West China Sees New Surge in Development
With efforts to develop western China underway, a new surge in infrastructure construction has begun in the region. And the creation of modern infrastructure is expected to be the focus of economic growth in the west in the coming years.
In Shaanxi Province, at the crossroads between central and western China, more than 100 infrastructure projects are underway with a total investment of 117.5 billion yuan.
Provincial Governor Cheng Andong said that Shaanxi will invest an unprecedented sum of fund into fixed assets by starting projects including railways, expressways, airports, and gas supply lines.
He said the province aims to invest 73 billion yuan in infrastructure projects this year, an increase of 15.9 percent over 1999.
Communications and telecommunications projects are expected on top the agenda in western China. Sichuan Province is planning to invest 12 billion yuan in 19 key projects on the basis of a 12 billion yuan investment in expressway construction last year.
Occupying 540 sq km, western China has a population of about 300 million and includes 10 provinces, autonomous regions and a municipality including Shaanxi, Gansu, Sichuan, Yunnan, Qinghai, Xinjiang, and Ningxia.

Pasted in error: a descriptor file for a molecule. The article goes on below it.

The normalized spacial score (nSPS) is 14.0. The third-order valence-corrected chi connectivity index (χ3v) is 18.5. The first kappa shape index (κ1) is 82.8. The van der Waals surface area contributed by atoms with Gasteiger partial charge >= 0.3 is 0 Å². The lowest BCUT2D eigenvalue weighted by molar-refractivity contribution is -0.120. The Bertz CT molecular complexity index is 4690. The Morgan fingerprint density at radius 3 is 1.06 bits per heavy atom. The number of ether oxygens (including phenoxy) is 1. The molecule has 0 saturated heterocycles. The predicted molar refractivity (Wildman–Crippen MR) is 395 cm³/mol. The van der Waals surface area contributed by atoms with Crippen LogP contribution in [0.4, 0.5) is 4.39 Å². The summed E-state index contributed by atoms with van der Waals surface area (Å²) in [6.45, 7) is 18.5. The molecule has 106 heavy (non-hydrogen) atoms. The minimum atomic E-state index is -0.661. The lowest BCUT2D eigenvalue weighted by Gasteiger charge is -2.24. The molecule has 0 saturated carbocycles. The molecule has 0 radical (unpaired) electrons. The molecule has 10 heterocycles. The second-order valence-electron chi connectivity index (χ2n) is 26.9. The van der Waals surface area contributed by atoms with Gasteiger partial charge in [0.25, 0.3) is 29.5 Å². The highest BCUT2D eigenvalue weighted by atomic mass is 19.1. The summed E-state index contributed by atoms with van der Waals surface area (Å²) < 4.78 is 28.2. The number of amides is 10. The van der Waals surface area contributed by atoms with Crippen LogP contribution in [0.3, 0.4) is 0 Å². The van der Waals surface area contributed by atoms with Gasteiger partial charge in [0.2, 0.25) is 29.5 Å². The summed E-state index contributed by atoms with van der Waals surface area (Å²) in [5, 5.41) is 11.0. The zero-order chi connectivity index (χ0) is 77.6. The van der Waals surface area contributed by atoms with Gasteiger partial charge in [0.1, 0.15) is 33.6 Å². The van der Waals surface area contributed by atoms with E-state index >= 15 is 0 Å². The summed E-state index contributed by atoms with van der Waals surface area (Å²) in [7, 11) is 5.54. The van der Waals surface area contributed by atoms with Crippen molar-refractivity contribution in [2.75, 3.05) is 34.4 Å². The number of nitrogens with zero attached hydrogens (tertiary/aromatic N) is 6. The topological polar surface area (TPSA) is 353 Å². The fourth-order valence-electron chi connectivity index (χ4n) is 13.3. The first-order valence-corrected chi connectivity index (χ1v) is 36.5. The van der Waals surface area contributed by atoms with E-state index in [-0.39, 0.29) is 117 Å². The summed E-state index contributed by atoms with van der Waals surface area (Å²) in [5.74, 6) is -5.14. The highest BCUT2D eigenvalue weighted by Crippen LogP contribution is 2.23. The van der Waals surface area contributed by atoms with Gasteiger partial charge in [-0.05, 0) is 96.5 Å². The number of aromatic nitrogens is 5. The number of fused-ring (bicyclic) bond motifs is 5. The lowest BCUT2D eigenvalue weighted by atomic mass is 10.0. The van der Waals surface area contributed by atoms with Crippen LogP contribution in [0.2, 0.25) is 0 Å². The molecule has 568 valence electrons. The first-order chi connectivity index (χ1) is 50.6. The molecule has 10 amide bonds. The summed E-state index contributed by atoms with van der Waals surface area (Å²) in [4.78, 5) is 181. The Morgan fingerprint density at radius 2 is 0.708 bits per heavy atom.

The Ningxia Hui Autonomous Region will invest 14 billion yuan in a highway network over the next five years.
Qinghai Province will set aside 3.7 billion yuan to start 20 highway projects with a total length of 3,475 kilometers.
At the same time, the province will invest 4 billion yuan in laying 953 kilometers of gas pipe lines from the Qaidam Basin to the city of Lanzhou, capital of Gansu Province.
The gas-supply project will benefit economic growth, readjust fuel consumption structure, and reduce environmental pollution in Qinghai and Gansu provinces.
The western provinces and regions are also stressing ecological protection and development while ensuring a sustained economic growth.
The Xinjiang Uygur Autonomous Region is planning a 70,000-square-kilometer oasis in the region in a bid to enlarge its oasisarea to 140,000 square kilometers.
Yunnan Province, which recently held the successful '99 China Kunming International Horticulture Exposition, has set the goal of promoting its "green industry" as a pillar of the provincial economy.
The province will build a "biological valley" in the city of Kunming, capital of Yunnan, for high-tech biological research and production.
Qinghai Province, which is the sources of the Yellow and Yangtze rivers, is undertaking an ecological protection program around Qinghai Lake and in the Qaidam Basin, aimed at increasing tree and grass growing areas, and protecting biological resources on the Qinghai-Tibet Plateau.
The State Development Bank will increase loans for the development of western China, and will also allocate funds to aid technological development programs and provide other services in the region.